Dean Buonomano's first book, Brain Bugs: How the brain's flaws shape our lives, was originally published in July 2011.[9] The book is written at a lower level and is part of the scientific genre. Buonomano's audience is mainly aimed at the general public for popular reads but also pulls in readers that are experts in the field of neuroscience. Brain Bugs has been widely reviewed in popular press such as Newsweek, Discover Magazine, Scientific American, The New Yorker, The Atlantic and Fresh Air (National Public Radio (NPR)).[10] Buonomano was interviewed on the NPR talk show Fresh Air[11] and participated in a dialogue about Brain Bugs at the Rubin Museum of Art with performance artist Laurie Anderson.[11] He gave a talk about brain bugs at TEDx Vienna in 2017.[12] Brain Bugs was also featured on The Wall Street Journal as a bestseller. Since its release, Brain Bugs is in libraries across the country and translated into three different languages.[13]

Brain Bugs: How the brain's flaws shape our lives discusses Buonomano's main field of research, temporal processing, attributing much of our temporal processing to our method of memory storage. The New York Times[14] Sunday Book Reviewer Christopher F. Chabris claimed although the idea of the brain having some major flaws was not necessarily a new finding, "Buonomano's focus on the mechanisms of memory, especially its 'associative architecture' as the main causes of the brain's bugs" is a new concept. Dean Buonomano illuminates the causes and consequences of these "bugs" in terms of the brain's innermost workings and their evolutionary purposes and ultimately both praises and criticizes the functions of the human brain arguing, "The human brain is the most complex device in the known universe, yet it is an imperfect one."[2]

Buonomano mostly focus' on the human brain's memory storage methods with many examples of our brain's shortcomings. Buonomano points out glitches of the human brain such as our inability for mental long division or larger multiplication and our unreliable memory, especially in times of crises. By the same reasoning, Buonomano argues many of our external differences we observe between others fuels tendencies of distrust for people due to neural coding. Buonomano also highlights advertising companies that depend on the human brain's shortcomings to influence its judgment. Summarizing his work's relevancy, Buonomano states, "ultimately, who we are as individuals and as a society is defined not only by the astonishing capabilities of the brain but also by its flaws and limitations."[2]

Buonomano's second book Your Brain is a Time Machine: The neuroscience and physics of time (Norton, 2017) was published in April 2017.[13] The publisher Norton's synopsis states that Buonomano examines temporal processing of the brain, but with a new added element to his argument. Buonomano argues that our brains are "complex system that not only tells time but creates it".[3]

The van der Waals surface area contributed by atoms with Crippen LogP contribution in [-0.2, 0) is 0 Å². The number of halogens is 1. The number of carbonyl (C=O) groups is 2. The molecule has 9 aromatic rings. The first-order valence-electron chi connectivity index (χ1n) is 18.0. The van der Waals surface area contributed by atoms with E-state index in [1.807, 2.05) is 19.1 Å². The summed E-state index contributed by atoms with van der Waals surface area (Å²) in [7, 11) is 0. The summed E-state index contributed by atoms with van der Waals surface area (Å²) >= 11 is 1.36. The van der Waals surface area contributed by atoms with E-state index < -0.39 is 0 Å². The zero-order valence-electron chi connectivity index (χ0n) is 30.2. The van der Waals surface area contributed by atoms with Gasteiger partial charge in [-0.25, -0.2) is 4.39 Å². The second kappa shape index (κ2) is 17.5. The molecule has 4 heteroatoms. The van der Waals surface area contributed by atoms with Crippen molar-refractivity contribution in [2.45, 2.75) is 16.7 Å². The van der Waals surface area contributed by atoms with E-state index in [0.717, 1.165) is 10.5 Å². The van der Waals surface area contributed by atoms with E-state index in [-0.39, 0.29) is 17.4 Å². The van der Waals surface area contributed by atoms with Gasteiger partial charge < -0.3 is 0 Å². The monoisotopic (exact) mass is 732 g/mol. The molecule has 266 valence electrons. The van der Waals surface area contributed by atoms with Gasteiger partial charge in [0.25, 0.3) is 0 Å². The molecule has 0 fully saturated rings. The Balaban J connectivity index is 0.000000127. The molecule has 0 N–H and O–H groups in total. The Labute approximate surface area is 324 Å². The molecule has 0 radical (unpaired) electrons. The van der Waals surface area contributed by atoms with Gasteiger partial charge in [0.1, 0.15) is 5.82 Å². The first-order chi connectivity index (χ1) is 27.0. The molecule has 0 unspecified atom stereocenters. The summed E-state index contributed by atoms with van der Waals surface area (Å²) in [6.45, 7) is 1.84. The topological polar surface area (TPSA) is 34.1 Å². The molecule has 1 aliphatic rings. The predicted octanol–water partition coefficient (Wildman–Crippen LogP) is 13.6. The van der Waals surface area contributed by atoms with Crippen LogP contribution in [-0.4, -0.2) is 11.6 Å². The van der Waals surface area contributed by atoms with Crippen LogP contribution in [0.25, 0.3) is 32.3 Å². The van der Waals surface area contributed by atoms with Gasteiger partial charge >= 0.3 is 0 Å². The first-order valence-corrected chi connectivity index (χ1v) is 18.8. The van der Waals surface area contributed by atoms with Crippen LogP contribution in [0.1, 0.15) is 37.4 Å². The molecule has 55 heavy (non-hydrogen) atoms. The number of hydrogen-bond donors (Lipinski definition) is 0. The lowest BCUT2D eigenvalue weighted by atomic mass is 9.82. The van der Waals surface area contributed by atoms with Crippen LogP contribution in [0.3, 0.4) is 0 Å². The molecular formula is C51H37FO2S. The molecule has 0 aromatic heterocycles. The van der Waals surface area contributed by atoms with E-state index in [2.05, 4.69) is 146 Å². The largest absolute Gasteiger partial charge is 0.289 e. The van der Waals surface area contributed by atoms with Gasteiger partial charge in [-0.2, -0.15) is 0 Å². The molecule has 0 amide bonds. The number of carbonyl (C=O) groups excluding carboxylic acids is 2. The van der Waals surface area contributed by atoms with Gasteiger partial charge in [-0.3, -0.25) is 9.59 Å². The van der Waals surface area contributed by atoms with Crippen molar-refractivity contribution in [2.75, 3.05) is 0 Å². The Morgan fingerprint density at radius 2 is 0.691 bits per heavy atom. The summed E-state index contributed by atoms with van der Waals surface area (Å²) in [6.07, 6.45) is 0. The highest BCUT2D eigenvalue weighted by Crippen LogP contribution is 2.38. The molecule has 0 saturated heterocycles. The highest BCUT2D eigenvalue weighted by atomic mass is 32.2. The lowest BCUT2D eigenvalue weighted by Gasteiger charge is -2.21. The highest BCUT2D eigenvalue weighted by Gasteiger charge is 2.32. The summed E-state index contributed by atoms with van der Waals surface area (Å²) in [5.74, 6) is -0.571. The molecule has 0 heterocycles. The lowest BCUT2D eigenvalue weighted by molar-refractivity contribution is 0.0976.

1. ^ a b c d e f g h i Azvolinsky, Anna. "Profile: Dean Buonomano Studies How the Brain Encodes Time". The Scientist. Retrieved 13 November 2016.
  2. ^ a b c Buonomano, Dean (2011). "Brain Bugs: How the Brain's Flaws Shape our Lives". Norton. Retrieved 13 November 2016.
  3. ^ a b Buonomano, Dean (2017). "Your Brain is a Time Machine: The Neuroscience and Physics of Time". Norton. Retrieved 13 November 2016.
  4. ^ a b "UCLA Brain Research Institute". www.bri.ucla.edu. Retrieved 2016-12-12.
  5. ^ Buonomano, D. V.; Merzenich, M. M. (1995-02-17). "Temporal information transformed into a spatial code by a neural network with realistic properties". Science. 267 (5200): 1028–1030. doi:10.1126/science.7863330. ISSN 0036-8075. PMID 7863330.
  6. ^ Buonomano, Dean V.; Maass, Wolfgang (2009-02-01). "State-dependent computations: spatiotemporal processing in cortical networks". Nature Reviews. Neuroscience. 10 (2): 113–125. doi:10.1038/nrn2558. ISSN 1471-0048. PMID 19145235.
  7. ^ a b "Research | Buonomano Lab". www.buonomanolab.com. Retrieved 2016-12-14.
  8. ^ "Turing Symposium". turing.artscicenter.com. Archived from the original on 2016-12-20. Retrieved 2016-12-14.
  9. ^ "People | Buonomano Lab". www.buonomanolab.com. Retrieved 2016-12-14.
  10. ^ "'Brain Bugs': Cognitive Flaws That 'Shape Our Lives'". NPR.org. Retrieved 2016-12-14.
  11. ^ DeanBuonomano (2012-07-02), 1. Laurie Anderson + Dean Buonomano - Part1: Memory, retrieved 2016-12-14
  12. ^ TEDx Talks (2017-12-06), Brain Bugs: How the Brain's Flaws Shape Society | Dean Buonomano | TEDxVienna, retrieved 2018-06-04
  13. ^ a b "Buonomano, Dean". WorldCat Identities. Online Computer Libraries Center. Retrieved November 15, 2016.
  14. ^ Chabris, Christopher F. (2011-10-14). "Is the Brain Good at What It Does?". The New York Times. ISSN 0362-4331. Retrieved 2016-12-14.